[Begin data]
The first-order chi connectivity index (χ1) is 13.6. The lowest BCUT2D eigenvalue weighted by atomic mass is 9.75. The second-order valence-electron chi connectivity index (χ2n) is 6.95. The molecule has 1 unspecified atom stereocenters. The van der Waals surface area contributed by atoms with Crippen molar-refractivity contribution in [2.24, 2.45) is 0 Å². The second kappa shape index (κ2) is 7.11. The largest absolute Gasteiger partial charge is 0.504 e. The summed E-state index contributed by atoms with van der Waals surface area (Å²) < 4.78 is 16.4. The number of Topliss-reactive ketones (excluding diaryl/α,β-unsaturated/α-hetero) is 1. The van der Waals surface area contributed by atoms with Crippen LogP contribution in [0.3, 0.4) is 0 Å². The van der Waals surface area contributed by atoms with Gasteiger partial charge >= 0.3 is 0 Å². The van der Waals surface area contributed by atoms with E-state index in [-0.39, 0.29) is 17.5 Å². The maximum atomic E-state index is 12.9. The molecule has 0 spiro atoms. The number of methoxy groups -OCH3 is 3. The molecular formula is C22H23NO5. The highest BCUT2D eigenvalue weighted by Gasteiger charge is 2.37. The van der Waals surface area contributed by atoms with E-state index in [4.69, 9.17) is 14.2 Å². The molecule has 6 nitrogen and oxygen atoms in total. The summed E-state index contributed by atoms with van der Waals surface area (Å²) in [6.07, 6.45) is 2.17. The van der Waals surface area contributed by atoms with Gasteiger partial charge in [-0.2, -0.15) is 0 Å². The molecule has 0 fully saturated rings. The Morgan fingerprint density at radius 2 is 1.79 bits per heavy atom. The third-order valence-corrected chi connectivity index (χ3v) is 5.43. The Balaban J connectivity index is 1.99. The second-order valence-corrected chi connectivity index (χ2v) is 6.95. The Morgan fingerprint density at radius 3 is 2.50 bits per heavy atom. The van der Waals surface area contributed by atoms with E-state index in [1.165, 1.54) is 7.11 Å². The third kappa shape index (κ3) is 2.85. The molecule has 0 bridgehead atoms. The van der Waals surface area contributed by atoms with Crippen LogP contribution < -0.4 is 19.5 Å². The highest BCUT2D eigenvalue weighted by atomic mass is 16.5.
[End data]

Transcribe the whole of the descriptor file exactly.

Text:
The first-order chi connectivity index (χ1) is 13.6. The lowest BCUT2D eigenvalue weighted by atomic mass is 9.75. The second-order valence-electron chi connectivity index (χ2n) is 6.95. The molecule has 1 unspecified atom stereocenters. The van der Waals surface area contributed by atoms with Crippen molar-refractivity contribution in [2.24, 2.45) is 0 Å². The second kappa shape index (κ2) is 7.11. The largest absolute Gasteiger partial charge is 0.504 e. The summed E-state index contributed by atoms with van der Waals surface area (Å²) < 4.78 is 16.4. The number of Topliss-reactive ketones (excluding diaryl/α,β-unsaturated/α-hetero) is 1. The van der Waals surface area contributed by atoms with Crippen LogP contribution in [0.3, 0.4) is 0 Å². The van der Waals surface area contributed by atoms with Gasteiger partial charge >= 0.3 is 0 Å². The van der Waals surface area contributed by atoms with E-state index in [-0.39, 0.29) is 17.5 Å². The maximum atomic E-state index is 12.9. The molecule has 0 spiro atoms. The number of methoxy groups -OCH3 is 3. The molecular formula is C22H23NO5. The highest BCUT2D eigenvalue weighted by Gasteiger charge is 2.37. The van der Waals surface area contributed by atoms with E-state index in [4.69, 9.17) is 14.2 Å². The molecule has 6 nitrogen and oxygen atoms in total. The summed E-state index contributed by atoms with van der Waals surface area (Å²) in [6.07, 6.45) is 2.17. The van der Waals surface area contributed by atoms with Gasteiger partial charge in [-0.2, -0.15) is 0 Å². The molecule has 0 fully saturated rings. The Morgan fingerprint density at radius 2 is 1.79 bits per heavy atom. The third-order valence-corrected chi connectivity index (χ3v) is 5.43. The Balaban J connectivity index is 1.99. The second-order valence-corrected chi connectivity index (χ2v) is 6.95. The Morgan fingerprint density at radius 3 is 2.50 bits per heavy atom. The van der Waals surface area contributed by atoms with E-state index in [1.165, 1.54) is 7.11 Å². The third kappa shape index (κ3) is 2.85. The molecule has 0 bridgehead atoms. The van der Waals surface area contributed by atoms with Crippen LogP contribution < -0.4 is 19.5 Å². The highest BCUT2D eigenvalue weighted by atomic mass is 16.5.